In the past several years, advances in parapsychology have been characterized less by dramatic new experiments than by a reevaluation of previous experiments that has allowed us to draw stronger conclusions about the reality of psi. Spearheading this development has been the introduction of a statistical technique called meta-analysis that has enjoyed widespread use in the social sciences (Rosenthal, 1984) and has even invaded the physical sciences (Hedges, 1987). Especially in psychology, it is common to find that a large number of studies have accumulated addressing a particular research question or hypothesis. For example, Robert Rosenthal and Daniel Rubin (1978) were able to uncover 345 published experiments pertaining to the question of whether experimenters can subtly bias the results of their experiments to confirm their prior expectations. As is usually the case, only a minority of these 345 experiments confirmed the expectancy hypothesis to a statistically significant degree, and some even produced results in the opposite direction from that predicted. How could the authors integrate this large number of disparate findings and draw a conclusion about whether the expectancy affect is real?

Meta-analysts accomplish such objectives by taking the probability value associated with each test of the hypothesis in question -- the likelihood that the outcome can be attributed to chance rather than reflecting a real effect - and converting these *p-values* to a standardized statistic called a *z-score*. When all these z-scores are added up and divided by the square root of the number of tests, the result is another z-score. The p-value associated with this new z-score tells us how likely it is that the results of all the experiments as a composite can be attributed to chance. In psychology, it is customary to choose a p-value of .05 - one out of 20 - as the critical value. If the probability is less than one out of 20 that an effect is due to chance, we convlude that it is real. In most cases, the p-value is much smaller than the critical .05. This was the case in the Rosenthal-Rubin metaanalysis, so the authors were able to conclude with a high degree of confidence that the expectancy hypothesis is true.

(Text about the file drawer effect lifted to separate topic)

A second problem has to do with the fact that statistical significance is not enough by itself to convince most scientists that a hypothesis is true. The quality of the experimental methodology must be good enough to rule out *artifacts*, or alternative interpretations of the significant findings. As even published studies often contain artifacts, it is usually not immediately obvious how serious a problem they present. Meta-analysts address this probleme by giving each experiment a quality score, or code, based on a standardizes set of criteria. Some meta-analysts believe that studies of poor quality should be excluded from the analysis entirely, but the majority disagree. Their approach is to determine the relationship between study outcome and the quality codes. If the poor-quality studies reveal significantly more support for the experimental hypothesis than de the good-quality studies, then it is concluded that methodological artifacts indeed played a crucial role and the experimental hypothesis is rejected. If the relationship between quality and outcome is not statistically significant, the hypothesis continues to be endorsed.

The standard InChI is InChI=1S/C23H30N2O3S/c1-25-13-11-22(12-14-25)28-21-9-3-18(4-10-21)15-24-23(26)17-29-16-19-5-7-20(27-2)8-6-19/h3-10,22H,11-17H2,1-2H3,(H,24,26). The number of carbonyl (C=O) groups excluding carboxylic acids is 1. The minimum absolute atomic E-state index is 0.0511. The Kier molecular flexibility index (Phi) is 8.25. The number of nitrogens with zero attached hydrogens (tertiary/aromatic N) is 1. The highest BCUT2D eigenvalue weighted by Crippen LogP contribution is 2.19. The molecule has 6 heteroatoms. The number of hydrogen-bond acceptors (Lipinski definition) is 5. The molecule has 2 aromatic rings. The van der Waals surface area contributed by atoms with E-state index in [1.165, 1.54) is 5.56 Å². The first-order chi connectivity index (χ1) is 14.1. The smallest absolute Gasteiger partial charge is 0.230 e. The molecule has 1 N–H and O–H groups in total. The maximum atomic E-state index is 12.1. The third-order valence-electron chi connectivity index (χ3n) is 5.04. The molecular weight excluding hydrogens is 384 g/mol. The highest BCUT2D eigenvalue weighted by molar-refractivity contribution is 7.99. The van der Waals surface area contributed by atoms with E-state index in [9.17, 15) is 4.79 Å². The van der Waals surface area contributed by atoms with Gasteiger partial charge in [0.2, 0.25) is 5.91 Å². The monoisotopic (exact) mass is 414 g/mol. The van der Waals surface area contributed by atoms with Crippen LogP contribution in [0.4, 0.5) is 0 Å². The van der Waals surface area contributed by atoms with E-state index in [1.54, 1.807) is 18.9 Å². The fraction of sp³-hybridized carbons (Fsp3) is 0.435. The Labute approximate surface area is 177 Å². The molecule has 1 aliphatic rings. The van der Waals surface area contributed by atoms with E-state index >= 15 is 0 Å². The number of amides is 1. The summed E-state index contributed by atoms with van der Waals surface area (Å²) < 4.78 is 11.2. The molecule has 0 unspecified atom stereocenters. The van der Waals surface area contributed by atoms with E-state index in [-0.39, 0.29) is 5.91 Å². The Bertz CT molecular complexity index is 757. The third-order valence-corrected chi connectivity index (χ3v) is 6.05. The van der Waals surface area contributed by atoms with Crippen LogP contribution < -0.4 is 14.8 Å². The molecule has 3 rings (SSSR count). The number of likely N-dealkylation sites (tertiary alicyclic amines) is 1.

Other factors beside quality can distinguish successful from unsuccessful studies. To pursue this matter further, metaanalysts sometimes use a technique called *blocking* to divide their sample of experiments into categories. For instance, a meta-analyst might discover that when separate meta-analyses are performed on experiments that tested college students and experiments that tested other kinds of people, only those that tested college students were successful as a whole. Thus blocking can tell us something about the generality or limitations of a particular effect.

This brief introduction to meta-analysis is incomplete and perhaps a bit oversimplified, but I hope it gives you a general idea about how the technique works. Meta-analysis was introduced into parapsychology by Charles Honorton (1985) and critic Ray Hyman (1985), who used it to debate the reality of ESP in the context of a particular methodology called the ganzfeld. I will touch on this debate later, but here I would like to focus on the four other metaanalyses that are more recent (in keeping with the title of this paper).